If you’re looking to make room for audio content in your strategy, but feel like it needs a stronger sense of direction, it’s worth a look at bringing a digital marketing agency on board. Whilst branded audio content is a hot topic, it’ll be easier to find a market for your content with the help of experts who know what they’re doing.
Audio content continues to thrive
The coronavirus has rocketed audio to new heights. With more people spending time at home, it’s not just video streaming which has soared; the global podcast market is set to reach $1.1 billion this year. This figure would mean podcasts alone see an annual growth of 30% which is huge for media.
New data from Nielsen shows that 23% of remote workers listen every day to “spoken word” audio content, and 30% listen at least once a week. With working from home set to become the norm, things such as podcasts slot easily into people’s lives. There’s also a lot of advertising potential in this shift; one strength of radio has always been that it’s difficult to escape the ads. This is reflected in the fact Omnicom Media Group plans to spend $20 million on podcast advertising over the second half of this year through Spotify.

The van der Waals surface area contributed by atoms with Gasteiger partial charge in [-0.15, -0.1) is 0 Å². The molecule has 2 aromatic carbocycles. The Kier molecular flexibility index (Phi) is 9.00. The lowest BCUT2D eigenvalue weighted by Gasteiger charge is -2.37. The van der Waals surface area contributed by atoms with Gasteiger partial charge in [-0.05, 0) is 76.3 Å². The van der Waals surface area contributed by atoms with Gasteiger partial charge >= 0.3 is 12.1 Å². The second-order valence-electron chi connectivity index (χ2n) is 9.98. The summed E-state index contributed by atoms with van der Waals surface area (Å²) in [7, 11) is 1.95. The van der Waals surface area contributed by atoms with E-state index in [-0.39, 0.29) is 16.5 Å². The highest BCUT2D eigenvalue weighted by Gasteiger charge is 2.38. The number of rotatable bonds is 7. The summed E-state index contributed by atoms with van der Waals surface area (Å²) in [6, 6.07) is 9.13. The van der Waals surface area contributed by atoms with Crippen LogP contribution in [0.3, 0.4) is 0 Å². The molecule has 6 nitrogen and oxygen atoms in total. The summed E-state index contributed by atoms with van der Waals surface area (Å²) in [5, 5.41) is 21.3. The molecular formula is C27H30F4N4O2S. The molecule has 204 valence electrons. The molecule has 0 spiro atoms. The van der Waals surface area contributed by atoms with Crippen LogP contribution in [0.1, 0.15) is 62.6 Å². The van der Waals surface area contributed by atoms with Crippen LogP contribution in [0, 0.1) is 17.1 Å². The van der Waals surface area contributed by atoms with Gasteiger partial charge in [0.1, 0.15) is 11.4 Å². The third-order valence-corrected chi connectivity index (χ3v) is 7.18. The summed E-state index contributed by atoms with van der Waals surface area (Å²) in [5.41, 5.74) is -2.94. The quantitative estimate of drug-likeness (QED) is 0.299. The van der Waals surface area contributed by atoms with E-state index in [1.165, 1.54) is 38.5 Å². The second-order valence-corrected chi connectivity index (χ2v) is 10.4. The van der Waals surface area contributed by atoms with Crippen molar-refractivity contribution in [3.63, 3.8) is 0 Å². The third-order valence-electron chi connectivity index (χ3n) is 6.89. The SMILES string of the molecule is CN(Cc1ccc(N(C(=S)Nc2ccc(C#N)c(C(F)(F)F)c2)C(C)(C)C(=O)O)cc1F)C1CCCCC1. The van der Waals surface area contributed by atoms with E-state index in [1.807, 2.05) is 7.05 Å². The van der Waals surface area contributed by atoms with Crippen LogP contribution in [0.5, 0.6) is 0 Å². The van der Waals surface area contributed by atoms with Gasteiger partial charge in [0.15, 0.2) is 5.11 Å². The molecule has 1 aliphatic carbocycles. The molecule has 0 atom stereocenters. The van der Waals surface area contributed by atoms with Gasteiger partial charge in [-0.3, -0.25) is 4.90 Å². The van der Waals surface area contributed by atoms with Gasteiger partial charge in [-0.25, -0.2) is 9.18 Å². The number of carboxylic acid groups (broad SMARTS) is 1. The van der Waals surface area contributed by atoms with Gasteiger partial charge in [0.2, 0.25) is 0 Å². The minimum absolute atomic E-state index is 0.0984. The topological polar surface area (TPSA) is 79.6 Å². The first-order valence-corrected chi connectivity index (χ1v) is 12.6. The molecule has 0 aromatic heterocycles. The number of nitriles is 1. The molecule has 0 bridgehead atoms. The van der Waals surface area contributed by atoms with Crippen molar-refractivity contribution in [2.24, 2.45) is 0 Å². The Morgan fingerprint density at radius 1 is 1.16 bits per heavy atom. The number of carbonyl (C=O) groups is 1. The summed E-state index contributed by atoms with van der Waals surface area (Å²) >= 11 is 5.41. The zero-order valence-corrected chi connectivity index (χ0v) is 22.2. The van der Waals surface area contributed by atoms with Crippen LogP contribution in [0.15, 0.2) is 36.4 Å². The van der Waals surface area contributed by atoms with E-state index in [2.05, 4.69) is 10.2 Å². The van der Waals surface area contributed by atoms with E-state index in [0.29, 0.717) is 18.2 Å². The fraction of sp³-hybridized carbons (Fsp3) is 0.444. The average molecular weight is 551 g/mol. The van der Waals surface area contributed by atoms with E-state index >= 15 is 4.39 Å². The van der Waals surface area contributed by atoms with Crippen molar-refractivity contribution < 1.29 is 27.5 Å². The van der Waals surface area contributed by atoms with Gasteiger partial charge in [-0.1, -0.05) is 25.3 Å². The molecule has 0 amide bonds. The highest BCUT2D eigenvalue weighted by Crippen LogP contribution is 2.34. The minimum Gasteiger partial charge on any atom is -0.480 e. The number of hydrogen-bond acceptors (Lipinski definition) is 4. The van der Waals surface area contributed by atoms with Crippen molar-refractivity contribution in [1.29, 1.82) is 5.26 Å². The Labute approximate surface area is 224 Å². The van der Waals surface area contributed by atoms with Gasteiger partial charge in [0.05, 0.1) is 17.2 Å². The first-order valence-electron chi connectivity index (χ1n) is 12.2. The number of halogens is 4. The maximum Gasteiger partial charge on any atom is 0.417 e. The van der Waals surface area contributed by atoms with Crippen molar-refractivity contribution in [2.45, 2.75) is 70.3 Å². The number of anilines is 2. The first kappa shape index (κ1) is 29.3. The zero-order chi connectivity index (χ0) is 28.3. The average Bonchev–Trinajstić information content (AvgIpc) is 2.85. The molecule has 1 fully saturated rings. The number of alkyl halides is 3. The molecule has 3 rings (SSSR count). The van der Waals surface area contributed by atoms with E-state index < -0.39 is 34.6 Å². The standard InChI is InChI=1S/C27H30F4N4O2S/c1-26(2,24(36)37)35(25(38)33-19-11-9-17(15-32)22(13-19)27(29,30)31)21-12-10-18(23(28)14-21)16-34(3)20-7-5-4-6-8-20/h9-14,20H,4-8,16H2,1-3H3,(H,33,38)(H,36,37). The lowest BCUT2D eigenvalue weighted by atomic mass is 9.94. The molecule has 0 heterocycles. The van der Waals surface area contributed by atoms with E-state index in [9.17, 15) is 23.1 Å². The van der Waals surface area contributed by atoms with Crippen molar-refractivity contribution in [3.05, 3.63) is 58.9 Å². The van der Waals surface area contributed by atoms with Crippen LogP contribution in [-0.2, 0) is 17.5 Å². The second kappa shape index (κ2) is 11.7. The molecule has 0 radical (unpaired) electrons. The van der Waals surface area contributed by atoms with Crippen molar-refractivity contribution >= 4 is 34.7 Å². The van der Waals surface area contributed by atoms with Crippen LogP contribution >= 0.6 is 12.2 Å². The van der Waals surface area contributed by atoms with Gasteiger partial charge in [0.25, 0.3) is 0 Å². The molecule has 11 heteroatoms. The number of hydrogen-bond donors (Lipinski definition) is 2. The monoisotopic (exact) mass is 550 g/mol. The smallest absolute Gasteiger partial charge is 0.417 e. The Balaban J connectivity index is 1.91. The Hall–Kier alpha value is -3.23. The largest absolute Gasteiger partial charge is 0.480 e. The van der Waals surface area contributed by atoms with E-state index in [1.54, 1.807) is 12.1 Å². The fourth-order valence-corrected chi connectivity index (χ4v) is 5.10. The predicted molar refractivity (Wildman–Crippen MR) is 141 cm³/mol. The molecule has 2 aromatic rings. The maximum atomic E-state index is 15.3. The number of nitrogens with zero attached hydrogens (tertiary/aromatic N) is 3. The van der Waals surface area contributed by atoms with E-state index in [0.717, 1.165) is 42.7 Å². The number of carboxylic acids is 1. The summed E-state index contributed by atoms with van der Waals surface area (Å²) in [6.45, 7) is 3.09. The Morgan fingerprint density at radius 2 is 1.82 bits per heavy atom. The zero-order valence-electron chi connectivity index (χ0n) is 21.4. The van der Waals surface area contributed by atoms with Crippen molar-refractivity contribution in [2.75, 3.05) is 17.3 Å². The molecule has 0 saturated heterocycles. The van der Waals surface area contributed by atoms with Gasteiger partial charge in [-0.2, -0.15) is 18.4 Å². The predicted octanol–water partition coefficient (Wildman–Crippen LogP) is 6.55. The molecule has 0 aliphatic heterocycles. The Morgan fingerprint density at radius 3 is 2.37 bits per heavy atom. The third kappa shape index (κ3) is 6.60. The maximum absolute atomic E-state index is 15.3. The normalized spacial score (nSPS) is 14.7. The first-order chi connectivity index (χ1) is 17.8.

If you think you’d like a piece of this (with a slightly lower budget than $20 mill) the advertising specialists you need can be found on Marketplace.
Looking at the figures further, it looks as though this trend is set to continue as audio has been steadily on the rise since 2016: digital audio ad revenues topped $1.6 billion in 2017, increasing 39% from the previous year.
Furthermore, Spotify has reported that 21% of its monthly active users engage with podcasts, and that consumption was up over 100% in its last quarter. It also stated that its podcast ad-revenue is one of its strongest growth areas.
In short, hold tight, audio content is coming at us fast.
What’s different about audio content?
If video advertising is taking your audience to a party, showing off all the bells and whistles, audio content is a candlelit dinner: intimate, cosy, intriguing. Audio offers a unique atmosphere which cocoons its users’ senses; it makes for a deeper connection between brands and their followers.